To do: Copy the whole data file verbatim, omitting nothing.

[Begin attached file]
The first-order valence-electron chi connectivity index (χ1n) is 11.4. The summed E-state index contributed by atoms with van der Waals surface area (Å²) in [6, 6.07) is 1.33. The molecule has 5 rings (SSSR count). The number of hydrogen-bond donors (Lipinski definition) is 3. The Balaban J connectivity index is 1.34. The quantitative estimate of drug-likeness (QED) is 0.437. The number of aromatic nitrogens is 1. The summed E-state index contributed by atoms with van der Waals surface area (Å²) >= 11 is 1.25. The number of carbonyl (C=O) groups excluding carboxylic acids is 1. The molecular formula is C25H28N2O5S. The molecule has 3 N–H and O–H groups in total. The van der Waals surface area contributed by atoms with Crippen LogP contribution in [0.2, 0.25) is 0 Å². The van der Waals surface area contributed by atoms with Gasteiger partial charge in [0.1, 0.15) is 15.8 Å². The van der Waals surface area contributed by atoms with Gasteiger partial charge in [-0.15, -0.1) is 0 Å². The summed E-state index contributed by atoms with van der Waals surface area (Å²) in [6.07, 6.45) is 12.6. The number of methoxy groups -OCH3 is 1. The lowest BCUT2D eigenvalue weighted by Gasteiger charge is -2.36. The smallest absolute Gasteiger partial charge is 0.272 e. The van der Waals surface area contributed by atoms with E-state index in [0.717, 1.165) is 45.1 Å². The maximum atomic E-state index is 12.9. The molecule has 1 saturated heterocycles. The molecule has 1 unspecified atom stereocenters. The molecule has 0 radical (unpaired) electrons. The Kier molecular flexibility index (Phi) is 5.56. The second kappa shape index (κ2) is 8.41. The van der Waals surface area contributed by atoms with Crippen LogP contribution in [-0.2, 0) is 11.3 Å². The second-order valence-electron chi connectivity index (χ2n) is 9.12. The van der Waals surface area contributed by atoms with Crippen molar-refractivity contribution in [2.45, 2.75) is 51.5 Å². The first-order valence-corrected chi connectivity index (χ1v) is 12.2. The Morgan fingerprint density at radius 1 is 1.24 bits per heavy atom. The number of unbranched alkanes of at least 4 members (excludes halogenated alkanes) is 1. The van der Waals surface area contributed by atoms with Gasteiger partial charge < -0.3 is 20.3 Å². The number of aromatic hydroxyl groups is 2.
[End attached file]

The first-order valence-electron chi connectivity index (χ1n) is 11.4. The summed E-state index contributed by atoms with van der Waals surface area (Å²) in [6, 6.07) is 1.33. The molecule has 5 rings (SSSR count). The number of hydrogen-bond donors (Lipinski definition) is 3. The Balaban J connectivity index is 1.34. The quantitative estimate of drug-likeness (QED) is 0.437. The number of aromatic nitrogens is 1. The summed E-state index contributed by atoms with van der Waals surface area (Å²) >= 11 is 1.25. The number of carbonyl (C=O) groups excluding carboxylic acids is 1. The molecular formula is C25H28N2O5S. The molecule has 3 N–H and O–H groups in total. The van der Waals surface area contributed by atoms with Crippen LogP contribution in [0.2, 0.25) is 0 Å². The van der Waals surface area contributed by atoms with Gasteiger partial charge in [0.1, 0.15) is 15.8 Å². The van der Waals surface area contributed by atoms with Gasteiger partial charge in [-0.15, -0.1) is 0 Å². The summed E-state index contributed by atoms with van der Waals surface area (Å²) in [6.07, 6.45) is 12.6. The number of methoxy groups -OCH3 is 1. The lowest BCUT2D eigenvalue weighted by Gasteiger charge is -2.36. The smallest absolute Gasteiger partial charge is 0.272 e. The van der Waals surface area contributed by atoms with E-state index in [0.717, 1.165) is 45.1 Å². The maximum atomic E-state index is 12.9. The molecule has 1 saturated heterocycles. The molecule has 1 unspecified atom stereocenters. The molecule has 0 radical (unpaired) electrons. The Kier molecular flexibility index (Phi) is 5.56. The second kappa shape index (κ2) is 8.41. The van der Waals surface area contributed by atoms with Crippen LogP contribution in [-0.2, 0) is 11.3 Å². The second-order valence-electron chi connectivity index (χ2n) is 9.12. The van der Waals surface area contributed by atoms with Crippen molar-refractivity contribution in [2.45, 2.75) is 51.5 Å². The first-order valence-corrected chi connectivity index (χ1v) is 12.2. The Morgan fingerprint density at radius 1 is 1.24 bits per heavy atom. The number of unbranched alkanes of at least 4 members (excludes halogenated alkanes) is 1. The van der Waals surface area contributed by atoms with Gasteiger partial charge < -0.3 is 20.3 Å². The number of aromatic hydroxyl groups is 2.